Kerouac and others were discussing tinned cassoulet a while back. Now, except for good sardines, tuna and other fishy things, canned food is often seen as second best, as an emergency supply, for people who don't know how to cook (overtaken in this by ready meals) and as donations to food banks.
I'm making a batch of black beans for a birthday dinner using canned beans and jarred salsa. I drain off the beans and add chopped garlic, celery and onion that's been sautéed in olive oil before also adding several jars of a good salsa. This time I plan to add beef sausage that has been cut into chunks and also sautéed in the oil first. I'm making it all a day ahead of time and it should get even better sitting overnight in the frig. We like to serve our beans over yellow rice with fresh chopped onion, oil and red wine vinegar for a topping.
I just started reading that blog abot the cassoulet. Stopped when she put bread crumbs and thyme. La Belle Chaurienne brand is what people here in the southwest buy when they don't make their own, but it is heated simply by grilling in the oven. There are special little dishes for it, "cassolettes", but I just put it in a pan.
It doesn't need any additions!
I use canned red beans when I make chili. Instead of soaking dry ones for hours. I do rinse off the sludge in the can though.
I have read a number of times that tinned tomatoes (whole, pulped or sauces) are far superior to fresh tomatoes for cooking needs for reasons that I have forgotten and don't really feel like looking up at this precise moment. But I recall that it has something to do with "precooked" tomatoes conserving and even enhancing something or other that is good for us while eliminating elements that are not so good.
Indeed tin items are most valuable in our cooking repertoire. Most especially stewed or whole tomatoes, and, tomato paste. I've resorted to canned black beans in a pinch, and,treated properly with the right spices and condiments are perfectly acceptable. I think that the only thing I would eschew would be any type of tinned potatoes, several green vegetables,(green beans and spinach or broccoli, cabbage,and numerous others.) Tinned corn treads a thin line, but, in a pinch, I would use it.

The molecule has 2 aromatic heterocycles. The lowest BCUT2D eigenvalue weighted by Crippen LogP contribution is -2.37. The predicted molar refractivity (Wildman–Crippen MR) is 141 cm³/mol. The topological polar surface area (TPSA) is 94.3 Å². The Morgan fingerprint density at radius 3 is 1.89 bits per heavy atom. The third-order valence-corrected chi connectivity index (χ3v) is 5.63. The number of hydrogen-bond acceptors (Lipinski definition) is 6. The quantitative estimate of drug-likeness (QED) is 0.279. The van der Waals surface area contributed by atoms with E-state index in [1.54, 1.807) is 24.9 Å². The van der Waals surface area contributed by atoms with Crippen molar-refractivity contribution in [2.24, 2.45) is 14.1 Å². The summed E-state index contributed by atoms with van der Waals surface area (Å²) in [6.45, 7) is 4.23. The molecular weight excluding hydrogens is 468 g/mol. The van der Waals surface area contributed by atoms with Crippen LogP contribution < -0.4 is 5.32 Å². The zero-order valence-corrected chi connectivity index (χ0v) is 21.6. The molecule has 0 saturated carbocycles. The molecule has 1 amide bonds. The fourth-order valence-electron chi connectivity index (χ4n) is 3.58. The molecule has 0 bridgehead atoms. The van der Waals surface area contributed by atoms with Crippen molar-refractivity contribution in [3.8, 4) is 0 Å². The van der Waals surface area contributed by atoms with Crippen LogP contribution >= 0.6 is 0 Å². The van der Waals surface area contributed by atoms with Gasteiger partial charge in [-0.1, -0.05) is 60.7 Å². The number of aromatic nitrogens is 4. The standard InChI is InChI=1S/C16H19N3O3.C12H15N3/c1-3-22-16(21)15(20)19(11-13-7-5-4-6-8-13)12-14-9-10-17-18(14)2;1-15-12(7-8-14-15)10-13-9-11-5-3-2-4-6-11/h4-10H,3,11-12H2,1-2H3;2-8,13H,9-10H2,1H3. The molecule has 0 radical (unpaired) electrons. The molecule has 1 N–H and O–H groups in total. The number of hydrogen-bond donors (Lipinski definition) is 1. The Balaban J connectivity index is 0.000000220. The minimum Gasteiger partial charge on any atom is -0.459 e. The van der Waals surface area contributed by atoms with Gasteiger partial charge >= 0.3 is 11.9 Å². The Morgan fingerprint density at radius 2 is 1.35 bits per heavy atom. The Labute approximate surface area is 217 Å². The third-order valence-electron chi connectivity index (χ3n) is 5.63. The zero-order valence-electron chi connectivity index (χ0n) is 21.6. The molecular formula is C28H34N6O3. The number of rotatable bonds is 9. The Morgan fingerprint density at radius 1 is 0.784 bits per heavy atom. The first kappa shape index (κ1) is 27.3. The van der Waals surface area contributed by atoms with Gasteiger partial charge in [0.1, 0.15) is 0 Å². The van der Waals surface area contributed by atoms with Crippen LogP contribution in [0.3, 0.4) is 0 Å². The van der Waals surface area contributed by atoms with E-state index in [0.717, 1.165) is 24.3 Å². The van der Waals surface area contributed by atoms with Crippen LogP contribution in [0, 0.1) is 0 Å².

It's funny, because tonight I am making a dish and am using tinned artichokes, properly seasoned, with a little know how and a culinary sense, perfectly edible and delicious.
I am reminded that my family members use canned sweet potatoes for casseroles and pies, and I find the practice fairly disgusting. I'd rather use fresh or go without and think there is a major significance in the quality and flavor.
All I know is, is that I am on a constant quest to look for tinned tomatoes that DO NOT contain calcium carbonate. They put it in there to keep the tomatoes whole when processing, but mostly they stop the tomatoes from breaking down in a sauce when you want them to. I think it affects the taste, as well. Very few brands don't use it, mostly Italian.
Well there you go. The only tomato products that don't consistently use calcium chloride are paste, sauce, passata, and one we have here, ground tomatoes (tomato sludge). Of course, I'm talking supermarket brands, not the $6 tins of San Marzanos.
My only exploding can was tomato paste. It completely repainted the ceiling when I pierced it with the can opener.
I see the pretty artisanal tins of sardines when I go to coastal towns. In Etretat, there is a cannery with absolutely beautiful tins. Unfortunately, I do not want to pay three times the usual price for sardines, so most of mine come with a Carrefour or Auchan logo on them.
It is important to rotate them. They are safe beyond date, but not eternally. Once when moving I found 20-year-old tins in a corner. No, I didn't open them.
Latvian Riga Gold sprats (in a round tin; they also come jarred) are on promo at one of my favourite shops this coming week. I already have a couple and must put the older ones (no more than a few months old; I like them too much) atop the new ones.
I have always seen big tins of pilchards in tomato sauce in all of the Asian supermarkets. I still wonder what they do with them because to me they seem to be the absolute antithesis of Chinese cuisine. Maybe they feed it to the toothless granny in the corner who will swallow anything mushy.